beginning of modern guitar styleThus we see the very beginning of modern guitar style, for four key reasons: (1) Guitarists, in common with lutenists, were now using a ‘thumb outside’ right hand position, much more like the hand position we’d recognise today. No longer was the hand parallel to the strings with the thumb placed inside the hand for a smooth, full sound. Now the hand was at an angle to the strings, with the thumb completely outside of the hand (see comparative illustrations), to enable the strumming style and give a sharper, more trebly tone. (2) This is the first evidence of a style we’d most associate today with rhythmic flamenco dance music and song. (3) The rasgueado style was also used regularly to accompany song in a way that was completely different to the renaissance but not too far removed from the strummy guitar-led pop music of the 20th century. (4) The instrument was now more the size of the modern guitar, with nominally the same pitch as today’s guitars and a tuning which, simplified into single strings rather than courses using octaves, gives us the tuning of the modern guitar. 

 

The new style made the guitar popular among dancers in the theatre and the street; and with singers, no doubt because it was now an instrument with a style that could be mastered relatively easily, compared to the lute. But for this reason the guitar had a terrible reputation among lovers of the lute, who thought the guitar crude and easy; and among commentators on religion and morality, who were horrified at the lewd and suggestive dances the guitar was now used to accompany.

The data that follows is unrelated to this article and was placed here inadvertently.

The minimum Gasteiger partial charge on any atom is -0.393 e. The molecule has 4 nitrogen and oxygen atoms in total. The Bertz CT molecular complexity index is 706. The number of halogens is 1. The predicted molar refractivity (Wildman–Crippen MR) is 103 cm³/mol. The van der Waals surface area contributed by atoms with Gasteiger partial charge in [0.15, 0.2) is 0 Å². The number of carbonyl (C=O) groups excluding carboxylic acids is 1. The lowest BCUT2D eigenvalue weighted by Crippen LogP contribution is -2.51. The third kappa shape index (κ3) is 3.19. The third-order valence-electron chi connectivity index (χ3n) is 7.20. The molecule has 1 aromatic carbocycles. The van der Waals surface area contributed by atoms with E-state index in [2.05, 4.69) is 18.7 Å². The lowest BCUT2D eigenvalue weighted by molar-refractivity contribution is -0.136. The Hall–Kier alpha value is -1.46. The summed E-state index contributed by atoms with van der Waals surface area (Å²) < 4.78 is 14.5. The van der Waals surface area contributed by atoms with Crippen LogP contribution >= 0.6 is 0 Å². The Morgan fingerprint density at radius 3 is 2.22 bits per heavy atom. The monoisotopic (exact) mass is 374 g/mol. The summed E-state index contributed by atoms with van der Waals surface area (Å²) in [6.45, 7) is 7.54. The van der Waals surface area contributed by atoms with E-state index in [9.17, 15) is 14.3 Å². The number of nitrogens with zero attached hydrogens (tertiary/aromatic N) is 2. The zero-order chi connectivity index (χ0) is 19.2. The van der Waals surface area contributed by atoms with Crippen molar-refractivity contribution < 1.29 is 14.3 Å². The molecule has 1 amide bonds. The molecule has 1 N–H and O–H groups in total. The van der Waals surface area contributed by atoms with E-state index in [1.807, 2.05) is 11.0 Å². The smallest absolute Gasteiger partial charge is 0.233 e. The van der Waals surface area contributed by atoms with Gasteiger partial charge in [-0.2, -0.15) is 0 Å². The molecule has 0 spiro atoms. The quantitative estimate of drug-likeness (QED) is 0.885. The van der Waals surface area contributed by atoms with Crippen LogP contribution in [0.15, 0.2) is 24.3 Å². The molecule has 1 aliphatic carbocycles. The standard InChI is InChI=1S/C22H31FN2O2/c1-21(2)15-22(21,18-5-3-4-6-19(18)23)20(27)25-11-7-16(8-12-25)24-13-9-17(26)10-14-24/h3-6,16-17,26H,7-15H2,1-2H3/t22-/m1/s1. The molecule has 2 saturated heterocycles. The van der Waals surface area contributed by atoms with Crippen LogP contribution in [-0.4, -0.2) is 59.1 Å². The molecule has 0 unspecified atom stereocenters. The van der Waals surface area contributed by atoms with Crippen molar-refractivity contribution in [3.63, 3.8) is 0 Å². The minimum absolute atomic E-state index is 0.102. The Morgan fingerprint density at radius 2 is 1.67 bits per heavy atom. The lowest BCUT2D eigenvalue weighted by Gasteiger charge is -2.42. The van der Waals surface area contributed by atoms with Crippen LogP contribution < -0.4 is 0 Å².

By 1630 the ‘mixed’ style had developed – battute e pizzicate in Italian – a combination of strummed chords and individually plucked notes, as first shown in Italian composer Giovanni Paolo Foscarini’s Il primo, seco[n]do, e terzo libro della chitarra spagnola (The first, second and third book of the Spanish guitar). It is repertoire in this style that you’ll hear today by players of baroque guitar music, as pure rasgueado is now of limited interest at best to listeners.

 

The new ‘mixed’ style made good use of the stringing on the fourth and fifth courses to create an effect known as campanelas, or ‘little bells’. This involves playing consecutive notes on different strings so that the sound of each note continues to ring as the next one starts, like a peel of bells. The baroque guitar’s re-entrant tuning – where strings are out of the usual pitch sequence of high to low and so have to re-enter the sequence – makes campanelas much less effort on the left hand and so technically much easier to achieve. 

 

The popularity of the guitar spread across western Europe and to all levels of society, from rural dancers and singers right up to royalty. Though, for reasons given above, it was not universally celebrated, the fact that serious composers with good connections were writing music for it certainly helped its status. Chief among these were Francesco Corbetta (c. 1615–1681), an Italian attached to the Court of Carlo II, Duke of Mantua; Gaspar Sanz (1640–1710), Aragonese composer, Professor of Music at the University of Salamanca, Spain; and Robert de Visée (c. 1655–1732/1733), lutenist, guitarist, theorbo and viol player at the court of French Kings Louis XIV and Louis XV, and singer and composer for lute, theorbo and guitar.

 

5 course baroque guitar playing Folias by Gaspar Sanz, 1675